- Modulation Controller. I built a simple on / off modulation controller in a tiny housing, to control expression input #1 on the M9. This allows me to have 2 settings for effects and switch between them without changing presets. For example, I have the delay mix and regeneration set fairly low as the default, but stomping the switch sets them to a higher level. The pedal itself is just a 3PDT switch, LED + current limiting resistor, and is wired to short the tip / sleeve (in one switch position) or connect via a 10K resistor (in the other switch position). The M9 perceives those inputs as MIN and MAX settings from a controller.
- Sonic Research ST-200 Turbo Tuner. There is a tuner in the M9, but I prefer the Sonic Research ST-200. It’s bright, easy to read, and on my pedalboard is always on.
- Xotic Effect EP Booster. This pedal mimics the tonal characteristics of an Echoplex EP-3 preamp section. Eddie Van Halen, Jimmy Page and Eric Johnson all use an EP-3 inline as part of their signal chain. This pedal is always turned on. It also has a boost, which I typically don’t use.
- Keeley 4 Knob Compressor. Robert Keeley makes beautiful guitar effects. This compressor is clean and transparent. I only use it for big strat tones, to evoke Stevie Ray Vaughan or David Gilmour. My version of this pedal happens to be a rare all-black variant. Not that I’m into black or anything.
- Wampler Sovereign Distortion [Added for 2013 rebuild]. I always need to have a “Marshall on ten” sound. This pedal has a huge gain range and delivers a full tone for those big rock songs. It’s only available from “a certain nationwide guitar chain” so you’ll need to go in or order it online. This is a damned fine distortion pedal. Wampler makes great gear.
- TC Electronic Trinity Reverb. TC Electronic makes beautiful equipment. This reverb pedal is a winner. It is a variant on the “Hall of Fame” reverb pedal, and includes a few extra preset models only available in the “Trinity”. You will have purchase this one from Pro Guitar Shop in Portland, Oregon. This is my favorite guitar store and is a joy to visit; they also have a fantastic web site with demo videos.
- Way Huge Pork Loin. First of all, it’s just really fun to say “Way Huge Pork Loin”. It’s somewhat based on the Tube Screamer tone, but has a much warmer sound with better clarity. I use this pedal to get some of my gritty blues / rock tones, and occasionally stack it with the Wampler Sovereign for solos.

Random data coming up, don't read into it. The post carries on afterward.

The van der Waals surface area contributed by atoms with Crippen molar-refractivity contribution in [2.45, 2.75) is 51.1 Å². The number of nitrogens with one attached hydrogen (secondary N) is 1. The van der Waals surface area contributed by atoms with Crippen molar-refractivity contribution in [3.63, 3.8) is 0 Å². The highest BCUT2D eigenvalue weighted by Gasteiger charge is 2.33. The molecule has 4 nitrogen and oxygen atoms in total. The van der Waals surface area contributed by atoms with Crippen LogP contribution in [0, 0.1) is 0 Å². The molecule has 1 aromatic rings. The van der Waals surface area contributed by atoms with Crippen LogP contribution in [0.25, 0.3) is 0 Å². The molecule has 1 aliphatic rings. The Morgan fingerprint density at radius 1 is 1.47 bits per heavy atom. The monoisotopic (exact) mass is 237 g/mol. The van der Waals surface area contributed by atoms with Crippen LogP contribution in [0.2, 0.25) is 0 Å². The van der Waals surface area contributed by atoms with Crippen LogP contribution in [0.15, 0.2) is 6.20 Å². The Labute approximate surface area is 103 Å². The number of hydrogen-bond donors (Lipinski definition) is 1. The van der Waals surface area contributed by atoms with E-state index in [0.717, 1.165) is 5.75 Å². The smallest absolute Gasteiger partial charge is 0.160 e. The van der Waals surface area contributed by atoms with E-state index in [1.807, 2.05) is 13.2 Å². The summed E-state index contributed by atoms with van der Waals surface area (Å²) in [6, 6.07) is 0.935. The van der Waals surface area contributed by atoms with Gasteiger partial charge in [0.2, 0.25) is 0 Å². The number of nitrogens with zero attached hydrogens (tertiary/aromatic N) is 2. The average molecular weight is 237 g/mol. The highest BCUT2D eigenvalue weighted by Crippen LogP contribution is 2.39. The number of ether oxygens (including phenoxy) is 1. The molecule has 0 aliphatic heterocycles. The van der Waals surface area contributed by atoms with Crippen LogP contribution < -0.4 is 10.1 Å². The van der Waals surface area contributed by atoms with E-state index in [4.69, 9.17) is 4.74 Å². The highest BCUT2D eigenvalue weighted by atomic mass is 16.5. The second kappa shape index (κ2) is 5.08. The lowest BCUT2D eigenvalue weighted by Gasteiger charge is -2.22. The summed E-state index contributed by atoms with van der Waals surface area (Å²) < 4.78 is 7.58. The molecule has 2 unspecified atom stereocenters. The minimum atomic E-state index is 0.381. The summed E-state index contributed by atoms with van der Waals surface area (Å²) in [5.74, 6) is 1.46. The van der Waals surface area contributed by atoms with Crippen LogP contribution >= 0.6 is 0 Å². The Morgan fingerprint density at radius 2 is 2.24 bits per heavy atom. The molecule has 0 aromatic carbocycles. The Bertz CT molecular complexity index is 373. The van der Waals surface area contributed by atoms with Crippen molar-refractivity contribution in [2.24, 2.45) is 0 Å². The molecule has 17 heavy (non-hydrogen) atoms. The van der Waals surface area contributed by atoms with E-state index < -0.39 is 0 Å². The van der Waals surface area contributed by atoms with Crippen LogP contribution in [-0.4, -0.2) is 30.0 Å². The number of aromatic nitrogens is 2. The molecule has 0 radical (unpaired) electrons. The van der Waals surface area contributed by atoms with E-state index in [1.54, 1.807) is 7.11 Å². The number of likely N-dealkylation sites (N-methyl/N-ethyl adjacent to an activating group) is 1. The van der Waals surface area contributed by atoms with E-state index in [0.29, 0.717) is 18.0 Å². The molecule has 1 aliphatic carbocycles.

- Strymon Lex [Added for 2013 rebuild]. Strymon makes stunning pedals. This is their “Leslie in a box” pedal, and I don’t know how they did it so convincingly. This is my favorite modulation effect. If you hear me play live you may notice that I use this effect quite a bit. I control the rotation speed via the Mission SP-1.
The signal chain (order) is :
Guitar->Empress Buffer+ -> Xotic Effects EP Booster -> Keeley Compressor -> Way Huge Pork Loin -> Wampler Sovereign-> Strymon Lex -> Line6 M9 -> TC Electronic Trinity -> Mission Engineering VM-1 -> Empress Buffer+ -> Amp
Here’s another shot of the top of the board with the pedals identified.
- Empress Buffer +
- A/B Switch
- Line6 G50 Receiver
- Mission Engineering VM-1 Volume Pedal
- Mission Engineering SP-1 Expression Pedal
- Line6 M9
- Mission Engineering Expressionator
- Modulation Controller
- Sonic Research ST-200 Turbo Tuner
- Xotic Effecst EP Booster
- Keeley 4 Knob Compressor
- Wampler Sovereign
- TC Electronic Trinity Reverb
- Way Huge Pork Loin
- Strymon Lex
For pedals that I build myself, I’ll make a big recommendation to Pedal Parts Plus. They stock a wide variety of pedal enclosures, switches, LEDs, and other parts. They offer drilling, custom painting and screen printing services for a custom professional finish. I’ve been ordering from them for years and have always been delighted with their service and support. Pedalboard configurations for my customers often include enclosures that I’ve purchased from Pedal Parts Plus.
I have a few items on my 2013 board from Mission Engineering. They produce high-quality equipment designed to survive the rigors of touring and are always coming up with new clever gizmos.
When you’re working out the initial layout for a pedalboard, there’s a handy online tool called Pedalboard Planner. It’s designed to help you arrange your pedals on one of the Pedal Train boards. If you are using another brand of pedalboard you can still use this tool as long as you know the dimensions of your board; just choose the next biggest platform and use their ruler tool to define the working space. Also, this tool does not show you the required clearance for plugs so expect to leave at least 1/2″ clearance for jacks.